pathy for both of them.) 
ALEC: Hi, Amory ! 

AMORY: Hi, Alec! Tom said he'd meet you at the 

ALEC: Yeah, just saw him. How's the advertising 
to-day? Write some brilliant copy? 

AMORY: Oh, it's about the same. I got a raise 
(Every one looks at him rather eagerly) of two dollars a 
week. (General collapse.) 

MRS. CONNAGE: Come, Alec, I hear the car. 

(A good night, rather chilly in sections. After MRS. 

CONNAGE and ALEC go out there is a pause. 

ROSALIND still stares moodily at the fireplace. 

AMORY goes to her and puts his arm around her.) 

AMORY: Darling girl. 

(They kiss. Another pause and then she seizes his 
hand, covers it with kisses and holds it to her 

ROSALIND: (Sadly) I love your hands, more than any- 
thing. I see them often when you're away from me so 
tired; I know every line of them. Dear hands! 

(Their eyes meet for a second and then she begins to 

cry a tearless sobbing.) 
' AMORY: Rosalind ! 

ROSALIND : Oh, we're so darned pitiful ! 
AMORY: Rosalind! 
ROSALIND : Oh, I want to die ! 

AMORY: Rosalind, another night of this and I'll go to 
pieces. You've been this way four days now. You've 
got to be more encouraging or I can't work or eat or 
sleep. (He looks around helplessly as if searching for new 
"words to clothe an old, shop-worn phrase.) We'll have to 


make a start. I like having to make a start together. 
(His forced hopefulness fades as he sees her unresponsive.} 
What's the matter? (He gets up suddenly and starts to 
pace the floor.} It's Dawson Ryder, that's what it is. 
He's been working on your nerves. You've been with 
him every afternoon for a week. People come and tell 
me they've seen you together, and I have to smile and 
nod and pretend it hasn't the slightest significance for 
me. And you won't tell me anything as it develops. 

ROSALIND: Amory, if you don't sit down I'll scream. 

AMORY: (Sitting down suddenly beside her} Oh, Lord. 

ROSALIND: (Taking his hand gently} You know I love 
you, don't you? 

AMORY: Yes. 

ROSALIND: You know I'll always love you 

AMORY: Don't talk that way; you frighten me. It 
sounds as if we weren't going to have each other. (She 
cries a little and rising from the couch goes to the armchair.} 
I've felt all afternoon that things were worse. I nearly 
went wild down at the office couldn't write a. line. 
Tell me everything. 

ROSALIND: There's nothing to tell, I say. I'm just 

AMORY: Rosalind, you're playing with the idea of 
marrying Dawson Ryder. 

ROSALIND: (After a pause} He's been asking me to all 

AMORY: Well, he's got his nerve! 

ROSALIND: (After another pause} I like him. 

AMORY: Don't say that. It hurts me. 

ROSALIND: Don't be a silly idiot. You know you're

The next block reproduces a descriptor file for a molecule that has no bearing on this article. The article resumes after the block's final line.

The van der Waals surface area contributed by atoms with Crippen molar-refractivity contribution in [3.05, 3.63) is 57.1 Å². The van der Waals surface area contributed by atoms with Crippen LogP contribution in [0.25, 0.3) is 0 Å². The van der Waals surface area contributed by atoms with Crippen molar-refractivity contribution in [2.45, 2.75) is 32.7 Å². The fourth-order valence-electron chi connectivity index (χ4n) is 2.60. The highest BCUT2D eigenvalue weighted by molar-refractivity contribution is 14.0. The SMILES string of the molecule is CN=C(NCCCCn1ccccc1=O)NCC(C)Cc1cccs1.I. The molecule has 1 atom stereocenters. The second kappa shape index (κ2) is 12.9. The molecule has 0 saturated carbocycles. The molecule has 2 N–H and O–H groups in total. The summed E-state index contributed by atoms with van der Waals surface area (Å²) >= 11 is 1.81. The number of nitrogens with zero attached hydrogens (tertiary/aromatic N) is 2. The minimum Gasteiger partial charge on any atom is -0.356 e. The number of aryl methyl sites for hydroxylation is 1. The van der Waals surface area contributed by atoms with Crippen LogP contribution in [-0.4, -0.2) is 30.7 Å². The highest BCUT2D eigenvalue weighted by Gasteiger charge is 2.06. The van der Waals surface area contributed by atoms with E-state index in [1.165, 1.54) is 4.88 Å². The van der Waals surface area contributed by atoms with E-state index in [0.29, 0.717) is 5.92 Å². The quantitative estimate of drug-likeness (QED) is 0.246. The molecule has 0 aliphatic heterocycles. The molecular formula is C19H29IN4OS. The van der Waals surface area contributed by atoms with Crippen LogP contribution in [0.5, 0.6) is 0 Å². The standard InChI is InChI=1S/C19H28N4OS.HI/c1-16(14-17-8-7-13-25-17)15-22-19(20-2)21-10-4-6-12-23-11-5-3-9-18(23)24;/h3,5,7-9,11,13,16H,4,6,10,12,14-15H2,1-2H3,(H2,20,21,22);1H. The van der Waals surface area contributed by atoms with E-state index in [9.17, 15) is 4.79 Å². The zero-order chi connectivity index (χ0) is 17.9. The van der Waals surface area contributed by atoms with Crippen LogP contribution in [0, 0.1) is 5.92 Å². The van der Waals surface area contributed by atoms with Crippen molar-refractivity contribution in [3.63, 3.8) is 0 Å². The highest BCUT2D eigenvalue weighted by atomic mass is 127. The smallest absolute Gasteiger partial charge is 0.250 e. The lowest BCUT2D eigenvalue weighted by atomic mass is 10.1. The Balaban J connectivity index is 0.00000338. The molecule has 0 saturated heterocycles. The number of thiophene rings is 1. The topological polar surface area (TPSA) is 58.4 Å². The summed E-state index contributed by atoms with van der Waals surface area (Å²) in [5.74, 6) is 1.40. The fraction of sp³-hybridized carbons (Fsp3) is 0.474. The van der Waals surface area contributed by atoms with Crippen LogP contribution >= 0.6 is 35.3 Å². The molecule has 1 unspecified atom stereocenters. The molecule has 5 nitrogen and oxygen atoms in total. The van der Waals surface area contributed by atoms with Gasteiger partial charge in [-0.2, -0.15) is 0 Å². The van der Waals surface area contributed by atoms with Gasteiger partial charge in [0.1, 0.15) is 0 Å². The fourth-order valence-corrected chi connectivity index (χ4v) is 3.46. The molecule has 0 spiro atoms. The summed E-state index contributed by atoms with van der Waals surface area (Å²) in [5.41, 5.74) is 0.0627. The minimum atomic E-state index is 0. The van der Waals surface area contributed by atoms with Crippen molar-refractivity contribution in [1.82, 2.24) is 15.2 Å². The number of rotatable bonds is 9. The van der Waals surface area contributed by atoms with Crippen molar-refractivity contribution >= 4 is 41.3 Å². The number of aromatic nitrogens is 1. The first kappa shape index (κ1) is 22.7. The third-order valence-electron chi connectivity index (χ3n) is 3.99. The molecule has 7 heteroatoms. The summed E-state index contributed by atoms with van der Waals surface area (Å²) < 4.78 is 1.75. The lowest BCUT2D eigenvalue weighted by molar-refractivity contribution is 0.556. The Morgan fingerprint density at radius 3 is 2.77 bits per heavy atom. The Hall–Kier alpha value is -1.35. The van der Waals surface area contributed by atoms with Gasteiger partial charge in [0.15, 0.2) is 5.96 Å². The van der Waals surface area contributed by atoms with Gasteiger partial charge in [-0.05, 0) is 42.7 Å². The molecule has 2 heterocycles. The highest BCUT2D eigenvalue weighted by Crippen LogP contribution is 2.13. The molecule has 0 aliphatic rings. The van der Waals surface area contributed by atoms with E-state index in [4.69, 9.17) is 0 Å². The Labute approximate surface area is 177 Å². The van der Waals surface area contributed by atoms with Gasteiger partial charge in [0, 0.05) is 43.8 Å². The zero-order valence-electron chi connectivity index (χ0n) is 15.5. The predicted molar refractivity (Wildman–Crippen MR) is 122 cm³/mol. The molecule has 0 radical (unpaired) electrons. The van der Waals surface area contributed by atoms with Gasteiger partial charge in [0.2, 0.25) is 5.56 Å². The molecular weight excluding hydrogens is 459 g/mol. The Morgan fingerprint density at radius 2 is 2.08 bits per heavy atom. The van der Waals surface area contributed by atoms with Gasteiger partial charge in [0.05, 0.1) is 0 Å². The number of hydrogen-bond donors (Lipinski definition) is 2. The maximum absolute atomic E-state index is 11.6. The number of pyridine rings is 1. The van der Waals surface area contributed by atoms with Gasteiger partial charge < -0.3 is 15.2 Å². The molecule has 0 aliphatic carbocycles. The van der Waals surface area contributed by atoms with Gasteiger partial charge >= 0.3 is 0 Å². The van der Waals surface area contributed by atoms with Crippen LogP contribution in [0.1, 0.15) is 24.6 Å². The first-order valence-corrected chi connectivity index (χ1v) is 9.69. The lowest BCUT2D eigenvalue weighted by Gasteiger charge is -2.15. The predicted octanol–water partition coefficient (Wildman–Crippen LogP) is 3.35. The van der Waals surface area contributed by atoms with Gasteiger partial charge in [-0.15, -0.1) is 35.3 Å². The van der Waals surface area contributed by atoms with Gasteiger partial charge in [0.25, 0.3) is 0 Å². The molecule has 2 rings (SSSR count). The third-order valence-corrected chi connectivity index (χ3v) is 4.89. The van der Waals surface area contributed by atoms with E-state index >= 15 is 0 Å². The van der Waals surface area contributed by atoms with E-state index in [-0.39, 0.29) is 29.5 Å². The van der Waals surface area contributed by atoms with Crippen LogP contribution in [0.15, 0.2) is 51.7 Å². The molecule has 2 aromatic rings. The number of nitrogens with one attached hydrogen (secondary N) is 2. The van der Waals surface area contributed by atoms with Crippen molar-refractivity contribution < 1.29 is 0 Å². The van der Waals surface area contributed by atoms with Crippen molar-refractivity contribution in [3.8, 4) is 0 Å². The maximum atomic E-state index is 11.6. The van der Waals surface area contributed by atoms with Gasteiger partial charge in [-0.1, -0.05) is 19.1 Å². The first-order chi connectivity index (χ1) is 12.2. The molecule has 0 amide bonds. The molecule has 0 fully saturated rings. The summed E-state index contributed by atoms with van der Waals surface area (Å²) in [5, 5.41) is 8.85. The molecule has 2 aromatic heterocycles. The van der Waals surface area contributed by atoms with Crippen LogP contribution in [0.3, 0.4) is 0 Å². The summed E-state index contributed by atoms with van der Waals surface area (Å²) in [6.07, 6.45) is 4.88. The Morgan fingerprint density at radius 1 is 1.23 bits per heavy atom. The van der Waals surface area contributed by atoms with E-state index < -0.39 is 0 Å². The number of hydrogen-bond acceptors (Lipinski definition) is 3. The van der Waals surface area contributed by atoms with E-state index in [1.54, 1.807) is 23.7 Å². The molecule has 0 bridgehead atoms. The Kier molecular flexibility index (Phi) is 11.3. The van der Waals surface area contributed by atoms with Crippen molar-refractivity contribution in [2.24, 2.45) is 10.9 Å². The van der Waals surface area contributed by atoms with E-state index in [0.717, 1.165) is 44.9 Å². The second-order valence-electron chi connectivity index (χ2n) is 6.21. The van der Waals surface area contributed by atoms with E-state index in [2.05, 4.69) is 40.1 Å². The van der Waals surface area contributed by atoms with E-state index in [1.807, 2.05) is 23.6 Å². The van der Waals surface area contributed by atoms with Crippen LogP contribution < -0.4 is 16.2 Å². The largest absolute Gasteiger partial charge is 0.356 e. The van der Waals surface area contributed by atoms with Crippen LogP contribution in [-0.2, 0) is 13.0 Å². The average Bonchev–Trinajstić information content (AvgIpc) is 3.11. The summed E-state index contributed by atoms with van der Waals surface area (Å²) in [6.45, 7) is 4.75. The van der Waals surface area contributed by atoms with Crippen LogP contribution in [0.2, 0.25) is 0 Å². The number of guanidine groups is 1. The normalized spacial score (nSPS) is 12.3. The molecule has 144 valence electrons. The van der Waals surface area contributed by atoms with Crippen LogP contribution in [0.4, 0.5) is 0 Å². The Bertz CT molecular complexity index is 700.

the only man I've ever loved, ever will love. 

AMORY: (Quickly) Rosalind, let's get married next 

ROSALIND: We can't. 


AMORY: Why not? 

ROSALIND: Oh, we can't. I'd be your squaw in some 
horrible place. 

AMORY: We'll have two hundred and seventy-five 
dollars a month all told. 

ROSALIND: Darling, I don't even do my own hair, 

AMORY: I'll do it for you. 

ROSALIND: (Between a laugh and a sob} Thanks. 

AMORY: Rosalind, you can't be thinking of marrying 
some one else. Tell me ! You leave me in the dark. I 
can help you fight it out if you'll only tell me. 

ROSALIND: It's just us. We're pitiful, that's all. 
The very qualities I love you for are the ones that will 
always make you a failure. 

AMORY: (Grimly) Go on. 

ROSALIND: Oh it is Dawson Ryder. He's so re- 
liable, I almost feel that he'd be a a background. 

AMORY: You don't love him. 

ROSALIND: I know, but I respect him, and he's a 
good man and a strong one. 

AMORY: (Grudgingly) Yes he's that. 

ROSALIND: Well here's one little thing. There was 
a little poor boy we met in Rye Tuesday afternoon 
and, oh, Dawson took him on his lap and talked to him 
and promised him an Indian suit and next day he re- 
membered and bought it and, oh, it was so sweet and 
I couldn't help thinking he'd be so nice to to our chil- 
dren take care of them and I wouldn't have to worry. 

AMORY: (In despair) Rosalind! Rosalind! 
1 ROSALIND: (With a faint roguishness) Don't look so 
consciously suffering. 

AMORY: What power we have of hurting each other! 

ROSALIND: (Commencing to sob again) It's been so 
perfect you and I. So like a dream that I'd longed for 


and never thought I'd find. The first real unselfishness 
I've ever felt in my life. And I can't see it fade out in a 
colorless atmosphere ! 

AMORY: It won't it won't! 

ROSALIND: I'd rather keep it as a beautiful memory 
tucked away in my heart. 

AMORY: Yes, women can do that but not men. I'd 
remember always, not the beauty of it while it lasted, 
but just the bitterness, the long bitterness. 


AMORY: All the years never to see you, never to kiss 
you, just a gate shut and barred you don't dare be 
my wife. 

ROSALIND: No no I'm taking the hardest course, 
the strongest course. Marrying you would be a failure 
and I never fail if you don't stop walking up and down 
I'll scream! 

(Again he sinks despairingly onto the lounge.) 

AMORY: Come over here and kiss me. 


AMORY: Don't you want to kiss me? 

ROSALIND: To-night I want you to love me calmly 
and coolly.